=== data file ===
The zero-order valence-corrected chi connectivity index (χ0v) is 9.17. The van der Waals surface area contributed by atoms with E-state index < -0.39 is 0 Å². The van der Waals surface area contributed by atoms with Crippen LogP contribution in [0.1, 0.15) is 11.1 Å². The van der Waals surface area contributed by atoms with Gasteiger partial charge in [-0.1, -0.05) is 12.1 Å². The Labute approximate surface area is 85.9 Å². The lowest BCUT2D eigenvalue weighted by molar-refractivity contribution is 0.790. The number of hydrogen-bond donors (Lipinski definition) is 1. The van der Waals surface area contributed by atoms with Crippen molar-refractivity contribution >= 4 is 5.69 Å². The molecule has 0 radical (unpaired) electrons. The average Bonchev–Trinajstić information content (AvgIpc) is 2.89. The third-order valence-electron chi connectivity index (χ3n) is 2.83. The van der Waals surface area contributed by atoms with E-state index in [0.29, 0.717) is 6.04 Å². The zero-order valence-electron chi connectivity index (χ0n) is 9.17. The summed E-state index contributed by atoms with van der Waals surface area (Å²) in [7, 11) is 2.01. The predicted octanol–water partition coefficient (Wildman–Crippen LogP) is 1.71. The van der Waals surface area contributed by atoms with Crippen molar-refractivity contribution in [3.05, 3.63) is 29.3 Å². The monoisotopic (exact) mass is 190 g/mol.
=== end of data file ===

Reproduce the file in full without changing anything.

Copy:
The zero-order valence-corrected chi connectivity index (χ0v) is 9.17. The van der Waals surface area contributed by atoms with E-state index < -0.39 is 0 Å². The van der Waals surface area contributed by atoms with Crippen LogP contribution in [0.1, 0.15) is 11.1 Å². The van der Waals surface area contributed by atoms with Gasteiger partial charge in [-0.1, -0.05) is 12.1 Å². The Labute approximate surface area is 85.9 Å². The lowest BCUT2D eigenvalue weighted by molar-refractivity contribution is 0.790. The number of hydrogen-bond donors (Lipinski definition) is 1. The van der Waals surface area contributed by atoms with Crippen molar-refractivity contribution >= 4 is 5.69 Å². The molecule has 0 radical (unpaired) electrons. The average Bonchev–Trinajstić information content (AvgIpc) is 2.89. The third-order valence-electron chi connectivity index (χ3n) is 2.83. The van der Waals surface area contributed by atoms with E-state index in [0.29, 0.717) is 6.04 Å². The zero-order valence-electron chi connectivity index (χ0n) is 9.17. The summed E-state index contributed by atoms with van der Waals surface area (Å²) in [7, 11) is 2.01. The predicted octanol–water partition coefficient (Wildman–Crippen LogP) is 1.71. The van der Waals surface area contributed by atoms with Crippen molar-refractivity contribution in [3.05, 3.63) is 29.3 Å². The monoisotopic (exact) mass is 190 g/mol.